I could not have been happier with their service, and I’d highly recommend them!

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Summer Travel Hacking: How We Travel Cheaply Using Points and Miles

Our family is very lucky in that we get to split our time between Buenos Aires and the United States. This summer, due to work and personal commitments, we’ll be back in the States for almost 3 months, which means skipping most of the gray Buenos Aires winter.

While these trips are great, traveling with a family of four can be quite expensive. This is why I’ve become quite adept at playing the miles and points game as well as doing what I can to manufacture spend and earn as many points as possible. (If you’re not familiar with this, check out some of my other posts.)

This month, we’ll fly from Buenos Aires to Boston and then borrow a car from a friend. Over the rest of the summer, we’ve got road trips planned to Burlington, Montreal, Boston (twice), Lake George, the Berkshires and Mohegan Sun. We return in September from Boston to Buenos Aires.

Here’s the quick summary of how we’ve used miles and points to accomplish this without spending very much money:

Flight

We’re flying American Airlines from Buenos Aires to New York where we’ll spend three nights before flying to Boston. On the way back, we’re flying Boston to New York where we’ll spend one night before flying to Buenos Aires. (Unfortunately AA has since eliminated stopovers, so this routing will not work anymore.)

American Express Centurion Lounge

American Express Centurion Lounge

We’ll also get to relax in the American Express Centurion Lounge at Ezeiza before our flight by having the American Express Platinum Card. They offer free food, drinks and even Freddo ice cream!

For our family of three plus an infant, this would have cost over U$S4300 if we had to pay for it. Instead, we’re using 50,000 miles per person plus $360 in taxes and fees. We obtained these AA miles from credit card signup bonuses as well as having a Bank Direct AA checking account that earns miles. (If you want me to refer you, let me know and we’ll both get 1,000 bonus miles.)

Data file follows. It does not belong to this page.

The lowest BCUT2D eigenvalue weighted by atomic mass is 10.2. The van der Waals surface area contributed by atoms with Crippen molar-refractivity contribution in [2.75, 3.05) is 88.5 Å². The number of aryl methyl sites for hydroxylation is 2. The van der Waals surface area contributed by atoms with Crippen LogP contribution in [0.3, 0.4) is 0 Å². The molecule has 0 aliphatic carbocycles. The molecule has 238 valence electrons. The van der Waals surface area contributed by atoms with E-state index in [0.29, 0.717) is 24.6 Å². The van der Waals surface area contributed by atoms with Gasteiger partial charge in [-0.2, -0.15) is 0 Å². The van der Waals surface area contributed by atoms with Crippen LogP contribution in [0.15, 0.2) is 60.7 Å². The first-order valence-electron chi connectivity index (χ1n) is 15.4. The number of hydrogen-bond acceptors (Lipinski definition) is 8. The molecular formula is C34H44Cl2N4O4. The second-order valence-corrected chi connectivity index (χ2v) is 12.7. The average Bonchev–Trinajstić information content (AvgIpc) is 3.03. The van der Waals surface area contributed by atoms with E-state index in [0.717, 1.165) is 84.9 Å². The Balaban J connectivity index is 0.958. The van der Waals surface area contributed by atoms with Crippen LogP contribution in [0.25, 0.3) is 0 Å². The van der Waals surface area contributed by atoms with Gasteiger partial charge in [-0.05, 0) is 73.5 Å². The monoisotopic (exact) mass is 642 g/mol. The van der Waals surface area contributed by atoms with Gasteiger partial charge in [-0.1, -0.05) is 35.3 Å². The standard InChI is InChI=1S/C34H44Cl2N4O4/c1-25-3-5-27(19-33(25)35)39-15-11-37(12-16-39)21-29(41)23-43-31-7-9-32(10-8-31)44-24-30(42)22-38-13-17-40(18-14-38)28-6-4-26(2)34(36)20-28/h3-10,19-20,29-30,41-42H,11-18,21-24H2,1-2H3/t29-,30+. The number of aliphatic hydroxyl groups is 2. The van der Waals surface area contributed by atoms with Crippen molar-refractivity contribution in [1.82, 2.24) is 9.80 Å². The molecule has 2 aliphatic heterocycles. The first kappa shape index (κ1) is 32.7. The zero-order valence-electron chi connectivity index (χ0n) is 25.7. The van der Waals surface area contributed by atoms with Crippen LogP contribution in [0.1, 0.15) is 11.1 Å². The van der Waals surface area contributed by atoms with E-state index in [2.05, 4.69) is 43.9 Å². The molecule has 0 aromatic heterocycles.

Hotels

50,000 points per night

50,000 points per night

We’re spending three nights at the Intercontinental Times Square in NYC which would cost us U$S 1548.66 and be completely out of our budget. Instead, we’re spending $140 in cash and 80,000 IHG points which we earned most of from our mattress run in Buenos Aires. We also used a free night certificate that we get simply for having the IHG Reward Club credit card and paying the $49 annual fee. A pretty great deal!

On our first trip to Boston, we’re staying at the Best Western for $167.78 in cash – but, of course there’s a deal there too… We booked the hotel on Rocketmiles, which awards airline points for hotel bookings. We got in on a promotion they ran which will give us 6,000 AA miles for this stay. As I value AA miles at about $.02 each, this means a $120 rebate. Not bad. (If you use my link to signup for Rocketmiles, we’ll both get a 1,000 point bonus with your first stay.)

12,000 SPG Points per Night

12,000 SPG Points per Night

For our second trip to Boston, we’re staying at The Liberty Hotel. This would have cost us $913.31, but we’re using 24,000 Starwood Preferred Guest points instead. We earned these by spending on the SPG Amex card. These are some of the most valuable points around as they not only work for SPG hotels but also transfer to many airline programs. (They currently have a promotion for 30,000 bonus points if you sign up for the SPG card with my link. You have to spend $5,000 in 6 months, but that is easily done for free just by using Amazon payments.)